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Bishop Fisher Features Parish Life

Our Lady of Czestochowa Parish in Cheektowaga celebrates centennial


Our Lady of Czestochowa Parish in Cheektowaga began in humble settings, in a room above a grocery store. One hundred years later, it remains a place of worship that has overcome many obstacles in its century of existence.

A special anniversary Mass was held Oct. 8 at the church, which was officially established on Dec. 10, 1922, in a hall above a grocery store, in the home of a couple identified by church historians as Mr. and Mrs. I. Krawczyk.

Timothy Halas, the parish council president at Our Lady of Czestochowa Church in Cheektowaga, speaks about the history of the parish prior to a Mass celebrating its centennial. Bishop Michael W. Fisher, seen in the background in the blue vestige, presided over the Mass. (Photo by Michael Mroziak)

“The past 100 years, Our Lady of Czestochowa Parish has been one of challenge and change. We would like to express our gratitude to those who laid the groundwork for our parish,” said Timothy Halas, the parish council president, who spoke briefly of the parish’s history before the start of Mass.

The church was established by Father Francis Guzy, who was commissioned to organize a new parish for the local Polish community. Soon after the Krawczyks allowed used of their space for Masses, Father Guzy acquired property at Clinton Street and Willowbrook Avenue, where a horse stable was converted into a church and two classrooms. Masses were held there beginning on Easter Sunday in 1923. Another building was converted into a convent.

A combination church-school building was next, in 1928. The current building where Our Lady of Czestochowa Church exists was completed and opened in 1973.

“But that’s the physical church. The spirituality of our parishioners of the state community is what we celebrate today,” Halas said. “Our parish has been blessed with many outstanding pastors, priests, nuns, religious and laity. The parish would not have become the resilient religious community it is today without the tireless work of these dedicated and faithful people. We enjoy the fruits of their work today, and because of their efforts, we are equipped to face the challenges of tomorrow.”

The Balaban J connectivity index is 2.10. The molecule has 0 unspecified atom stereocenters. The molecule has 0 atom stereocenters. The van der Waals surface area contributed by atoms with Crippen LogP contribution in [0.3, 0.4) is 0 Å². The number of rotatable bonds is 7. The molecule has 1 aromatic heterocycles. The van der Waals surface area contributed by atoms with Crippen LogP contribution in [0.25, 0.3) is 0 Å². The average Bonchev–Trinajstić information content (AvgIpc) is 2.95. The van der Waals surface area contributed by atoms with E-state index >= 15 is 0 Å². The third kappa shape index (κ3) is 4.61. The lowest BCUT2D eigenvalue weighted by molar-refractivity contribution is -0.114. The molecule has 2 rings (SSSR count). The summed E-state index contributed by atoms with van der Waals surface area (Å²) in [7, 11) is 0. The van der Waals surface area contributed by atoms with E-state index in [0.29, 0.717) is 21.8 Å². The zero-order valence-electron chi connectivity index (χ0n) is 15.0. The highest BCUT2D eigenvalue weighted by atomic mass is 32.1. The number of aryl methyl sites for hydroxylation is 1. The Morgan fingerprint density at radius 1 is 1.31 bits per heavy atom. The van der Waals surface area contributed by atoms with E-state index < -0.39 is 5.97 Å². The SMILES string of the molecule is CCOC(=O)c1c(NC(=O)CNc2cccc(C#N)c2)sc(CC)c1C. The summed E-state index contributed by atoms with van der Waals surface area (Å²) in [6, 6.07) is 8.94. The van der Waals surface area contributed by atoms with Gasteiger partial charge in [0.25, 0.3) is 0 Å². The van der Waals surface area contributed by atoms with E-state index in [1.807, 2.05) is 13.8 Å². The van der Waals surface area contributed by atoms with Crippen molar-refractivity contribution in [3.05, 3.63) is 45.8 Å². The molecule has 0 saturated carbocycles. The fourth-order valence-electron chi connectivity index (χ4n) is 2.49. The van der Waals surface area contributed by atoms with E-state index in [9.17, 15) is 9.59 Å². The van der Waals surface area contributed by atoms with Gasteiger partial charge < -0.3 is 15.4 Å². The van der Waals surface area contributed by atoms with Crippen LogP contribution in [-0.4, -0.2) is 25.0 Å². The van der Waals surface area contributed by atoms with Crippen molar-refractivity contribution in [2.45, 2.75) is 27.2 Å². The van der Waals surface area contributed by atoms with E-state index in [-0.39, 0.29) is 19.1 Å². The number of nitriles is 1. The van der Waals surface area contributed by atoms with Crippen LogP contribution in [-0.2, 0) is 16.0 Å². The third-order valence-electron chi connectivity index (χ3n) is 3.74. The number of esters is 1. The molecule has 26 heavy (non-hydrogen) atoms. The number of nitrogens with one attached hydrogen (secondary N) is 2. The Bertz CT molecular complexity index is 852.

The parish’s population and student body both peaked in the 1950s and 1960s. Approximately 700 families were registered with the church, while up to 350 students were enrolled in the school. Both numbers began decreasing in the late 1960s.

Some families moved out of the city into the suburbs by the late 1960s. Church historians suggest another factor was the construction of the New York State Thruway, which cut through the parish neighborhood, affecting parish registration.

The school, facing shrinking enrollment in the years to follow, closed in 2003.

But yet, the parish has persevered. Bishop Michael W. Fisher, during his homily, acknowledged the parish’s role serving families over multiple generations.

“In 100 years, your fathers and your mothers, grandfathers, grandmothers, friends, and neighbors have gone through births, deaths, weddings and funerals, baptisms, confirmations, First Holy Communions. Each of these events are measured in the time, in the history of the people of this parish, in our community here in the Diocese of Buffalo,” the bishop said. “Today in our Mass, we rejoice in 100 years of faith and struggle to continue the mission of our Lord in the proclamation of the Good News, celebration of the sacraments, especially the Eucharist, and the education of our children so that they may be, and continue to be, productive citizens and a holy people of God.”

Our Lady of Czestochowa’s Mass schedule includes one held Sundays at 10 a.m. in Polish. A century after it was founded, the parish remains fueled by Polish heritage. Bishop Fisher acknowledged this, and the Polish community’s contribution to the “mosaic” of the Buffalo-area community. He noted that the same desire for freedom and opportunity is in the hearts of people who are coming to Buffalo today, from other parts of the world.

The weekend’s Gospel focused on thankfulness, recalling the story of Jesus healing 10 lepers, with only one returning to offer thanks.

“We are thankful, certainly for the legacy in the history that they have presented to us, but this is our time,” he said. “This is our time to shine in our faith, to spread the Good News of Jesus Christ. To let the world know that it will not be defeated by evil and hate, but by love in the Good News of the Risen Lord. God bless you and congratulations on 100 years of our Catholic faith, here at Our Lady of Czestochowa.”

Click to listen to Michael Mroziak’s audio report on Our Lady of Czestochowa Church’s centennial Mass

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